Meanwhile, neither Barrie Moore nor Craig Millar – who the Oilers got back in trade from Buffalo for Satan – amounted to much. Moore lasted a mere 39 games in the NHL, four of those with the Oilers, scoring no points in those four games. Millar made his bones as a physical d-man. He lasted for 736 games, 36 of those with the Oilers, putting up 4-2-6 in those games with over 1500 PIMs to boot in his career, but would go on to only score 72-76-148 in his entire career.

Meanwhile, Satan would go on to play 1050 games, scoring 363 goals and 735 points in his career, making him one of the best players of his era in his prime.

Yeah, the Oilers really screwed the pooch on that one…..not exactly fair value back in trade.

Imagine what the late 90s would’ve looked like for the Oilers had they had Satan to go along with Ryan Smyth and Bill Guerin……

Is history repeating itself? If we give up on Puljujarvi it might be – and remember Puljujarvi has a much higher draft pedigree than Satan did, who was drafted in the fifth round and one of the few picks that low down for the Oilers that actually hit as a player.

After all, Satan was 23 when he was traded and how old is Puljujarvi right now? 23. Does it make sense to give up so soon on a player who is so young, was drafted so high up in his draft year, and has already set a career high in points? It sure doesn’t to me.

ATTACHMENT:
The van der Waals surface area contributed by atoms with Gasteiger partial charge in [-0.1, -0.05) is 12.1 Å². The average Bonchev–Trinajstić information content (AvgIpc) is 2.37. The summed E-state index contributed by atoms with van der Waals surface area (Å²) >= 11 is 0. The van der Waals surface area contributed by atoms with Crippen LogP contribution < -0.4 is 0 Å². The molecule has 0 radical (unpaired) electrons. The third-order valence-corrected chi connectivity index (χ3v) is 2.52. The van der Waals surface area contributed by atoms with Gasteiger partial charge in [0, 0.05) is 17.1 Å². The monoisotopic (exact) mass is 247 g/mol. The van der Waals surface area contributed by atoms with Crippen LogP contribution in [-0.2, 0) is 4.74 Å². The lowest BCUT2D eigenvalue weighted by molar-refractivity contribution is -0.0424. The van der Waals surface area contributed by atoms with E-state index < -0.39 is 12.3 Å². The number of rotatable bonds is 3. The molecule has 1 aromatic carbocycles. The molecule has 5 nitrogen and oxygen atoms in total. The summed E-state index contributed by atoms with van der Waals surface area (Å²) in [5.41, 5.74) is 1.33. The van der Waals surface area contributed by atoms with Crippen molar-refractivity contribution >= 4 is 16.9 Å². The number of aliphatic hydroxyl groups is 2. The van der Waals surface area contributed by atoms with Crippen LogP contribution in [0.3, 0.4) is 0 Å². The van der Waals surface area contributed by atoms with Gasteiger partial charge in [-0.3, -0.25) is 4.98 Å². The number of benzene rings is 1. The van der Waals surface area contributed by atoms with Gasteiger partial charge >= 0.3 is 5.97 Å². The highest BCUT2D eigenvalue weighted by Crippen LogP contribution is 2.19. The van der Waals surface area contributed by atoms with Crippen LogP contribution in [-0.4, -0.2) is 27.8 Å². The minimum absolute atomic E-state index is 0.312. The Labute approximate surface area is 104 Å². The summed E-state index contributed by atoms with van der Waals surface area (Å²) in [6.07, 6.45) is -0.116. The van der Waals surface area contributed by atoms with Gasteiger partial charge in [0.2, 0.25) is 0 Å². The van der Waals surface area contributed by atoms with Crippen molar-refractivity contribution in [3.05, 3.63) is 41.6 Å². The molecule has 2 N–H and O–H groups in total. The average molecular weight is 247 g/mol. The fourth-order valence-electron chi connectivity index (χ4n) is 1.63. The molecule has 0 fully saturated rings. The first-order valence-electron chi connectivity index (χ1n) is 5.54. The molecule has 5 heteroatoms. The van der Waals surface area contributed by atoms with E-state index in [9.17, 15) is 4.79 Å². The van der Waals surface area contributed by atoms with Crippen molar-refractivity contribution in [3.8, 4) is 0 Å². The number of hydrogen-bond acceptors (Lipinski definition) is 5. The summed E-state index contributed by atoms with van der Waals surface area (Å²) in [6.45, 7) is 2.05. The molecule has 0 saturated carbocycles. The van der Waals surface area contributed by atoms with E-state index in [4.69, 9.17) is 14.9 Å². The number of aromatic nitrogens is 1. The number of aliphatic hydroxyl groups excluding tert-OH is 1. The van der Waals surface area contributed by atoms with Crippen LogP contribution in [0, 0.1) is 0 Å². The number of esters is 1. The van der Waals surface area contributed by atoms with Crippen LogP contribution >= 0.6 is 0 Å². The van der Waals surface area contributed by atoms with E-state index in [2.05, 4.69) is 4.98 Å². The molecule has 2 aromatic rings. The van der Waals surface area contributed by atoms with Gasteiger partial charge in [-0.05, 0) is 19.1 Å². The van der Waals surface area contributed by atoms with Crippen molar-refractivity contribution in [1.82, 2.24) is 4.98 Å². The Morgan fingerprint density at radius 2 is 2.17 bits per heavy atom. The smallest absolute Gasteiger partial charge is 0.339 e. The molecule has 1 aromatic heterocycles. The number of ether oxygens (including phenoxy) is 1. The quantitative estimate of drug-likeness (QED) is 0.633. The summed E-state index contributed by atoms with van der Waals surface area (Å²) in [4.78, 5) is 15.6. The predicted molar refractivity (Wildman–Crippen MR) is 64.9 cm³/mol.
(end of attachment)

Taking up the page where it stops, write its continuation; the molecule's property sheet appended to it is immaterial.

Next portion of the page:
A lot of people want to give up on Puljujarvi just because he’s going through a scoring slump. He hasn’t scored a goal since April 3, and before that he hadn’t scored a goal since February 17. Interspersed are games at the end of March where he got some assists.

But is this any reason to be concerned? Not really. Scoring slumps are common in the NHL, especially amongst younger players. Even the best players in the league have been snakebitten from time to time. This is why you need depth in your lineup, so that way if one guy is snakebit then someone else takes over for him. Let’s go through some key reasons why we should keep him: